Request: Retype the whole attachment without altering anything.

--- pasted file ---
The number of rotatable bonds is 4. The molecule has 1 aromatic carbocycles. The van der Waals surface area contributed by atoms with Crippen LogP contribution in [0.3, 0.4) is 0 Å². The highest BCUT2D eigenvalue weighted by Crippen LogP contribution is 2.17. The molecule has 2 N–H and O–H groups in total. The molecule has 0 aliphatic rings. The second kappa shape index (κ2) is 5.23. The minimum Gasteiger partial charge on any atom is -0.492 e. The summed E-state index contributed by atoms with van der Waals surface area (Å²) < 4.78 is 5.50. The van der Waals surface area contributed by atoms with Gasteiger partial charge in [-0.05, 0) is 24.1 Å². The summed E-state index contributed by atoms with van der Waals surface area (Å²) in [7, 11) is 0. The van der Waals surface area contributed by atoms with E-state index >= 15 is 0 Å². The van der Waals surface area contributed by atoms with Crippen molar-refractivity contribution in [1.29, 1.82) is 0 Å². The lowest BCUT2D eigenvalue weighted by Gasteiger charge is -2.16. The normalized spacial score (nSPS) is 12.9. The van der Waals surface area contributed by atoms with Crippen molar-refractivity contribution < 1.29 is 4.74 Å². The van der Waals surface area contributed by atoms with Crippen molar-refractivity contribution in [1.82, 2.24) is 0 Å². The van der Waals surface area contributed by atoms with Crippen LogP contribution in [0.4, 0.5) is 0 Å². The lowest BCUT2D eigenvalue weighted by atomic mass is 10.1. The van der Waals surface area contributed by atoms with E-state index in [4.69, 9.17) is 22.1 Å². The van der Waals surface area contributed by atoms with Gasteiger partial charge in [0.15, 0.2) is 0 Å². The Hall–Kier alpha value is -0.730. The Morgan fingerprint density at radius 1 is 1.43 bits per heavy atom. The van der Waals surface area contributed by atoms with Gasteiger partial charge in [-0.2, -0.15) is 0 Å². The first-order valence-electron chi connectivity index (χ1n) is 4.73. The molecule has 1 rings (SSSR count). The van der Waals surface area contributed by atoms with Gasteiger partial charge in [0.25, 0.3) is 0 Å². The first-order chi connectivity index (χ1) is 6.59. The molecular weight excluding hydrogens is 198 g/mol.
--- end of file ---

The number of rotatable bonds is 4. The molecule has 1 aromatic carbocycles. The van der Waals surface area contributed by atoms with Crippen LogP contribution in [0.3, 0.4) is 0 Å². The highest BCUT2D eigenvalue weighted by Crippen LogP contribution is 2.17. The molecule has 2 N–H and O–H groups in total. The molecule has 0 aliphatic rings. The second kappa shape index (κ2) is 5.23. The minimum Gasteiger partial charge on any atom is -0.492 e. The summed E-state index contributed by atoms with van der Waals surface area (Å²) < 4.78 is 5.50. The van der Waals surface area contributed by atoms with Gasteiger partial charge in [-0.05, 0) is 24.1 Å². The summed E-state index contributed by atoms with van der Waals surface area (Å²) in [7, 11) is 0. The van der Waals surface area contributed by atoms with E-state index >= 15 is 0 Å². The van der Waals surface area contributed by atoms with Crippen molar-refractivity contribution in [1.29, 1.82) is 0 Å². The lowest BCUT2D eigenvalue weighted by Gasteiger charge is -2.16. The normalized spacial score (nSPS) is 12.9. The van der Waals surface area contributed by atoms with Crippen molar-refractivity contribution < 1.29 is 4.74 Å². The van der Waals surface area contributed by atoms with Crippen molar-refractivity contribution in [1.82, 2.24) is 0 Å². The van der Waals surface area contributed by atoms with Crippen LogP contribution in [0.4, 0.5) is 0 Å². The lowest BCUT2D eigenvalue weighted by atomic mass is 10.1. The van der Waals surface area contributed by atoms with E-state index in [4.69, 9.17) is 22.1 Å². The van der Waals surface area contributed by atoms with Gasteiger partial charge in [0.15, 0.2) is 0 Å². The Hall–Kier alpha value is -0.730. The Morgan fingerprint density at radius 1 is 1.43 bits per heavy atom. The van der Waals surface area contributed by atoms with Gasteiger partial charge in [-0.2, -0.15) is 0 Å². The first-order valence-electron chi connectivity index (χ1n) is 4.73. The molecule has 1 rings (SSSR count). The van der Waals surface area contributed by atoms with Gasteiger partial charge in [0.25, 0.3) is 0 Å². The first-order chi connectivity index (χ1) is 6.59. The molecular weight excluding hydrogens is 198 g/mol.